In this paper, we propose an autonomous information seeking visual question answering framework, AVIS. Our method leverages a Large Language Model (LLM) to dynamically strategize the utilization of external tools and to investigate their outputs, thereby acquiring the indispensable knowledge needed to provide answers to the posed questions. Responding to visual questions that necessitate external knowledge, such as "What event is commemorated by the building depicted in this image?", is a complex task. This task presents a combinatorial search space that demands a sequence of actions, including invoking APIs, analyzing their responses, and making informed decisions. We conduct a user study to collect a variety of instances of human decision-making when faced with this task. This data is then used to design a system comprised of three components: an LLM-powered planner that dynamically determines which tool to use next, an LLM-powered reasoner that analyzes and extracts key information from the tool outputs, and a working memory component that retains the acquired information throughout the process. The collected user behavior serves as a guide for our system in two key ways. First, we create a transition graph by analyzing the sequence of decisions made by users. This graph delineates distinct states and confines the set of actions available at each state. Second, we use examples of user decision-making to provide our LLM-powered planner and reasoner with relevant contextual instances, enhancing their capacity to make informed decisions. We show that AVIS achieves state-of-the-art results on knowledge-intensive visual question answering benchmarks such as Infoseek and OK-VQA.
Observing the close relationship among panoptic, semantic and instance segmentation tasks, we propose to train a universal multi-dataset multi-task segmentation model: DaTaSeg.We use a shared representation (mask proposals with class predictions) for all tasks. To tackle task discrepancy, we adopt different merge operations and post-processing for different tasks. We also leverage weak-supervision, allowing our segmentation model to benefit from cheaper bounding box annotations. To share knowledge across datasets, we use text embeddings from the same semantic embedding space as classifiers and share all network parameters among datasets. We train DaTaSeg on ADE semantic, COCO panoptic, and Objects365 detection datasets. DaTaSeg improves performance on all datasets, especially small-scale datasets, achieving 54.0 mIoU on ADE semantic and 53.5 PQ on COCO panoptic. DaTaSeg also enables weakly-supervised knowledge transfer on ADE panoptic and Objects365 instance segmentation. Experiments show DaTaSeg scales with the number of training datasets and enables open-vocabulary segmentation through direct transfer. In addition, we annotate an Objects365 instance segmentation set of 1,000 images and will release it as a public benchmark.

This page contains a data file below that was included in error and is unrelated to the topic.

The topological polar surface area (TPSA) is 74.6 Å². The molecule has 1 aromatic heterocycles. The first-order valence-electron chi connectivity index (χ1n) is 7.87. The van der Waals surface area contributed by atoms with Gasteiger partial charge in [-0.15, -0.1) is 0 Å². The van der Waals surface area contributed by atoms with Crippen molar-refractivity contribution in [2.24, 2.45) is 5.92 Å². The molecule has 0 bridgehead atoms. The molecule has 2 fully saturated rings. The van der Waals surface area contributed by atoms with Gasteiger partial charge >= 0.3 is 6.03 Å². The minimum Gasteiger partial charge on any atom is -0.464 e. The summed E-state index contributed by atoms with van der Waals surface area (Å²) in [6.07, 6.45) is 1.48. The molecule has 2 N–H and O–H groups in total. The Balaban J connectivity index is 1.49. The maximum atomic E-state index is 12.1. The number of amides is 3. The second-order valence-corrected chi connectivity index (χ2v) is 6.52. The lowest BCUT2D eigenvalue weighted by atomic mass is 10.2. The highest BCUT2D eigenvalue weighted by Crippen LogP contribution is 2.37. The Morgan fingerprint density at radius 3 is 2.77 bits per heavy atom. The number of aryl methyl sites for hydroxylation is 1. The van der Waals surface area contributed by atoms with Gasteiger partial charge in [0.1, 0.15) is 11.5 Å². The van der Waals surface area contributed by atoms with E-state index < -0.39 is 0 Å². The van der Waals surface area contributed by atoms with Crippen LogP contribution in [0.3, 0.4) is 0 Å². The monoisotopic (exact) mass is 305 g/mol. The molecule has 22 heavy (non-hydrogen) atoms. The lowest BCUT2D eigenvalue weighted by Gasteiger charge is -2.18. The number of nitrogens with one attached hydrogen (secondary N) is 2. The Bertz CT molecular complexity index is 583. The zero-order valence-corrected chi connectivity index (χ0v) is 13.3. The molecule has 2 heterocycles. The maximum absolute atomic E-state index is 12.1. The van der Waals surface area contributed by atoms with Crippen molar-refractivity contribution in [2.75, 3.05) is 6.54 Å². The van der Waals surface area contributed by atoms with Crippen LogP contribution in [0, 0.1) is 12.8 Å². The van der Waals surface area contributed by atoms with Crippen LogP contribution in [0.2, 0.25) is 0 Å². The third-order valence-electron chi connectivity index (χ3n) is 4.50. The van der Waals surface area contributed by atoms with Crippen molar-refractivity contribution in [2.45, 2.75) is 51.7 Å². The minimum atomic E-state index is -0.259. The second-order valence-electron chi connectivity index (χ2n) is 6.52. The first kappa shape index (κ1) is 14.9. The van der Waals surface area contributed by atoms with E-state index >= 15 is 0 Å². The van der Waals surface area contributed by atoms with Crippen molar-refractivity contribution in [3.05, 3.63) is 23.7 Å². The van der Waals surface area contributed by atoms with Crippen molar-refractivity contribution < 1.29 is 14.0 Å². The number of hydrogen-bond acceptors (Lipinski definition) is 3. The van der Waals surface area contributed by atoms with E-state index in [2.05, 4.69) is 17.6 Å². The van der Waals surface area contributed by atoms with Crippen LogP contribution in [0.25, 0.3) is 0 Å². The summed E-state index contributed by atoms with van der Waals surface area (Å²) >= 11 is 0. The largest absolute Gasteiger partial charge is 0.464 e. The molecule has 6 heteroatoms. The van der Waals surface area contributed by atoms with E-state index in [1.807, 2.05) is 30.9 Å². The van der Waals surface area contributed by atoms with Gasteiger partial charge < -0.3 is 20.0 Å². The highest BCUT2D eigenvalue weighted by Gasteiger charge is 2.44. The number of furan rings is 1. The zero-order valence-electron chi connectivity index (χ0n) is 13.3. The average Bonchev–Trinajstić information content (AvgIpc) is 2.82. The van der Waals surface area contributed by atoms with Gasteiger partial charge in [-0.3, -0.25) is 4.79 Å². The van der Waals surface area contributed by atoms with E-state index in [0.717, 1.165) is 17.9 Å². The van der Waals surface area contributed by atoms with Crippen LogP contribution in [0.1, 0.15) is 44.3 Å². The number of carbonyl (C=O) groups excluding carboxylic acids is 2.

Traditional automated metrics for evaluating conditional natural language generation use pairwise comparisons between a single generated text and the best-matching gold-standard ground truth text. When multiple ground truths are available, scores are aggregated using an average or max operation across references. While this approach works well when diversity in the ground truth data (i.e. dispersion of the distribution of conditional texts) can be ascribed to noise, such as in automated speech recognition, it does not allow for robust evaluation in the case where diversity in the ground truths represents signal for the model. In this work we argue that existing metrics are not appropriate for domains such as visual description or summarization where ground truths are semantically diverse, and where the diversity in those captions captures useful additional information about the context. We propose a novel paradigm for multi-candidate evaluation of conditional language generation models, and a new family of metrics that compare the distributions of reference and model-generated caption sets using small sample sets of each. We demonstrate the utility of our approach with a case study in visual description: where we show that existing models optimize for single-description quality over diversity, and gain some insights into how sampling methods and temperature impact description quality and diversity.
Detecting objects in 3D LiDAR data is a core technology for autonomous driving and other robotics applications. Although LiDAR data is acquired over time, most of the 3D object detection algorithms propose object bounding boxes independently for each frame and neglect the useful information available in the temporal domain. To address this problem, in this paper we propose a sparse LSTM-based multi-frame 3d object detection algorithm. We use a U-Net style 3D sparse convolution network to extract features for each frame's LiDAR point-cloud. These features are fed to the LSTM module together with the hidden and memory features from last frame to predict the 3d objects in the current frame as well as hidden and memory features that are passed to the next frame. Experiments on the Waymo Open Dataset show that our algorithm outperforms the traditional frame by frame approach by 7.5% mAP@0.7 and other multi-frame approaches by 1.2% while using less memory and computation per frame. To the best of our knowledge, this is the first work to use an LSTM for 3D object detection in sparse point clouds.